This has, understandably, meant that local companies have built hotels, restaurants and roads in a huge rush to meet the rapid demand. Unfortunately, many of these violate building standards in the Philippines and Duterte ordered these to be pulled down. Since the island re-opened, hotels and restaurants have only been granted licenses to operate if they met building regulations, as well as sustainability and environmental benchmarks.
The future for Boracay in 2019 and beyond
Apparently, more than 400 hotels and restaurants were ordered to close for violating environmental laws, which really shows the government’s commitment to ensuring the newly opened Boracay is safe, secure and sustainable for years to come.
Furthermore, the local government is limiting the daily number of tourists able to visit the island to 19,000, which will have a hugely positive impact, as well as prohibiting smoking and drinking alcohol in public places. This will now be limited to designated areas, particularly beach bars.
Other informal work such as masseuses, beach touts, vendors, fire eaters and sand castle builders have also been banned from the beach front. They have also introduced electric tricycles which will transform the noise and air pollution in the streets behind the beach. They’ve also banned single use plastics across the entire island.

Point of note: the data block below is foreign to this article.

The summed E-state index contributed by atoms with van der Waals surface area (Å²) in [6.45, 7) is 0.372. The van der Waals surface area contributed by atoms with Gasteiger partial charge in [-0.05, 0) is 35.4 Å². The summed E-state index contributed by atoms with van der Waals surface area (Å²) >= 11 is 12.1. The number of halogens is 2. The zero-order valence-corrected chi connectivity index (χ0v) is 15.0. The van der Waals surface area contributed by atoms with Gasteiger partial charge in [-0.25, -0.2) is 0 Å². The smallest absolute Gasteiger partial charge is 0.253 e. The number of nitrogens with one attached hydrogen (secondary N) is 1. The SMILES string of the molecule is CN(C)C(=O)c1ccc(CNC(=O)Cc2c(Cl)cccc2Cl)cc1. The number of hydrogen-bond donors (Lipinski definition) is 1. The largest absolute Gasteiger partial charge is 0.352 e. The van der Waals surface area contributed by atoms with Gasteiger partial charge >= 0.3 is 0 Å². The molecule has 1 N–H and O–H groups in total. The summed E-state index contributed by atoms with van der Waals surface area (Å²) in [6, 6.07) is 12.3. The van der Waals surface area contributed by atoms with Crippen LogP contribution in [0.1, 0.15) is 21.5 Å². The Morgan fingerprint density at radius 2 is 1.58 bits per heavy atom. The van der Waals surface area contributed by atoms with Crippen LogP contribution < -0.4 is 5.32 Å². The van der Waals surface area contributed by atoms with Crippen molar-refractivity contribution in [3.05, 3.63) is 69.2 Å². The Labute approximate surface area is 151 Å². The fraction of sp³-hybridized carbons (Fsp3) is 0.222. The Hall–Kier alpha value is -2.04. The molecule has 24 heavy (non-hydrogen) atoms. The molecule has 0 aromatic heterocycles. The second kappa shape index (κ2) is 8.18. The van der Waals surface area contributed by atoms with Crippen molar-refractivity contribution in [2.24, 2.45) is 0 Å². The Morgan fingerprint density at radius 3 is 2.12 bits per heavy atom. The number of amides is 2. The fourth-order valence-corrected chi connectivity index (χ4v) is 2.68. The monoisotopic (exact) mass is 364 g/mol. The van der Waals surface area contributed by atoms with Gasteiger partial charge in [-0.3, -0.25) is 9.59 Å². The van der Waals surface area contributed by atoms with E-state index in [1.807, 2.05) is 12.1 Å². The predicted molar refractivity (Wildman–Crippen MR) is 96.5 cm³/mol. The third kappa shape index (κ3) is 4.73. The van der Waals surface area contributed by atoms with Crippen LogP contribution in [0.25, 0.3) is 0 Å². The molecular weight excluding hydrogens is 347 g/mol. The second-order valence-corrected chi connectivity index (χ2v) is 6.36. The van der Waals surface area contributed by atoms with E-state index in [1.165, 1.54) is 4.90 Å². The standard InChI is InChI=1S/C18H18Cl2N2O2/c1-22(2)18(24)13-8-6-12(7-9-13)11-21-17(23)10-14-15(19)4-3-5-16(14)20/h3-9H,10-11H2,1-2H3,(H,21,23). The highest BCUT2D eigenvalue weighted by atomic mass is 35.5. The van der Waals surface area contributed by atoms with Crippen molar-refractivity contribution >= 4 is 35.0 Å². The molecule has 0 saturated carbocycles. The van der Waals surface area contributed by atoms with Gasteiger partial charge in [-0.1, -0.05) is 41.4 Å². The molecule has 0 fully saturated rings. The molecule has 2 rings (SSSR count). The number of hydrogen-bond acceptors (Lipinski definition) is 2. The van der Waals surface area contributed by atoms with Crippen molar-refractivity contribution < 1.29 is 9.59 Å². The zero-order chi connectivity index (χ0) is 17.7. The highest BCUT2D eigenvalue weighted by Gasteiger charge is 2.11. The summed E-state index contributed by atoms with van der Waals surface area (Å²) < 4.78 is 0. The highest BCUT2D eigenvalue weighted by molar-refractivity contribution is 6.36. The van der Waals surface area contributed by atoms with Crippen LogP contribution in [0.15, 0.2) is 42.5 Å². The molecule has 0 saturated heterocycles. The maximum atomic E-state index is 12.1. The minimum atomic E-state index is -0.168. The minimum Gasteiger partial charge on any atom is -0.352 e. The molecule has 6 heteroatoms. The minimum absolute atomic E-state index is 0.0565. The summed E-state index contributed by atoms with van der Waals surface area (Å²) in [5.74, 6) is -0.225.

Why should I visit Boracay in 2019
Don’t disregard Boracay because of its past. A lot of the Philippines’ islands are struggling with poor infrastructure and poor environmental practices, even El Nido in Palawan, Panglao in Bohol and Oslob in Cebu. The problems Boracay has suffered with are not unique to the island, and the unprecedented growth in tourism across the Philippines is putting a strain on many islands.
Boracay’s beaches are the cleanest they have been in more than a decade, and as you can see from above, informal tourist-focused activities have been eliminated. White Beach is as peaceful, safe and clean as it can be, making for a gorgeous beach experience.
I love Boracay. I go for the kitesurfing and for the beach atmosphere. I love the contrast of Boracay, which has plenty of fantastic restaurants, bars and hotels, with the other quieter islands, which although beautiful, are far more limited in their offering.
So with this in mind, I have put together my top 10 reasons to keep Boracay on your itinerary through the Philippines!
1. The Beaches in Boracay
Boracay’s picture-perfect beaches are a definite reason to visit.
Of course, there’s the world-famous White Beach, which TripAdvisor ranked within its Top 25 Beaches in the World. The gorgeous beach, although the most lively with beach bars and hotels, actually stretches for 4km along the island, meaning you can always find your own quiet and calm spot.
Other beautiful beaches in Boracay include Puka Beach, also known as Shell Beach, is rustic and pretty, and then there’s Bulabog Beach, where tourists can kitesurf.